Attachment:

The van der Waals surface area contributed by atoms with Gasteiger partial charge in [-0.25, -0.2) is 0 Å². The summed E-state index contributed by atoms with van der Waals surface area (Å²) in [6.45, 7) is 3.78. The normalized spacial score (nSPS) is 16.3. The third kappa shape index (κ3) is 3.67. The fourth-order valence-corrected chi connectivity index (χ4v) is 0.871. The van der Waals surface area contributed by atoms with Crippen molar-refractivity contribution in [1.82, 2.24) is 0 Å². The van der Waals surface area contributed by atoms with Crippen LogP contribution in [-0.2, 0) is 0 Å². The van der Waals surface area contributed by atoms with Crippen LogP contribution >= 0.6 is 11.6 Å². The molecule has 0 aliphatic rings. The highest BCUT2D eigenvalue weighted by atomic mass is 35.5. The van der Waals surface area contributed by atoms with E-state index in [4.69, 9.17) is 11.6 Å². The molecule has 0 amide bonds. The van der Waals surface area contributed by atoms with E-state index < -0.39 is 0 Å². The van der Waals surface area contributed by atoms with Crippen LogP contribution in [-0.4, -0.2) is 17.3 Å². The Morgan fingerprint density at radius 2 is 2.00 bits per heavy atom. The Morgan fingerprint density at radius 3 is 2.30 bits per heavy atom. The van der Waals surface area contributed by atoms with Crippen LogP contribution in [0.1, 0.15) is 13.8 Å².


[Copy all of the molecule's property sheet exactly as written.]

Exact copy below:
The van der Waals surface area contributed by atoms with Gasteiger partial charge in [-0.25, -0.2) is 0 Å². The summed E-state index contributed by atoms with van der Waals surface area (Å²) in [6.45, 7) is 3.78. The normalized spacial score (nSPS) is 16.3. The third kappa shape index (κ3) is 3.67. The fourth-order valence-corrected chi connectivity index (χ4v) is 0.871. The van der Waals surface area contributed by atoms with Crippen molar-refractivity contribution in [1.82, 2.24) is 0 Å². The van der Waals surface area contributed by atoms with Crippen LogP contribution in [-0.2, 0) is 0 Å². The van der Waals surface area contributed by atoms with Crippen LogP contribution >= 0.6 is 11.6 Å². The molecule has 0 aliphatic rings. The highest BCUT2D eigenvalue weighted by atomic mass is 35.5. The van der Waals surface area contributed by atoms with E-state index in [4.69, 9.17) is 11.6 Å². The molecule has 0 amide bonds. The van der Waals surface area contributed by atoms with E-state index < -0.39 is 0 Å². The van der Waals surface area contributed by atoms with Crippen LogP contribution in [-0.4, -0.2) is 17.3 Å². The Morgan fingerprint density at radius 2 is 2.00 bits per heavy atom. The Morgan fingerprint density at radius 3 is 2.30 bits per heavy atom. The van der Waals surface area contributed by atoms with Crippen LogP contribution in [0.1, 0.15) is 13.8 Å².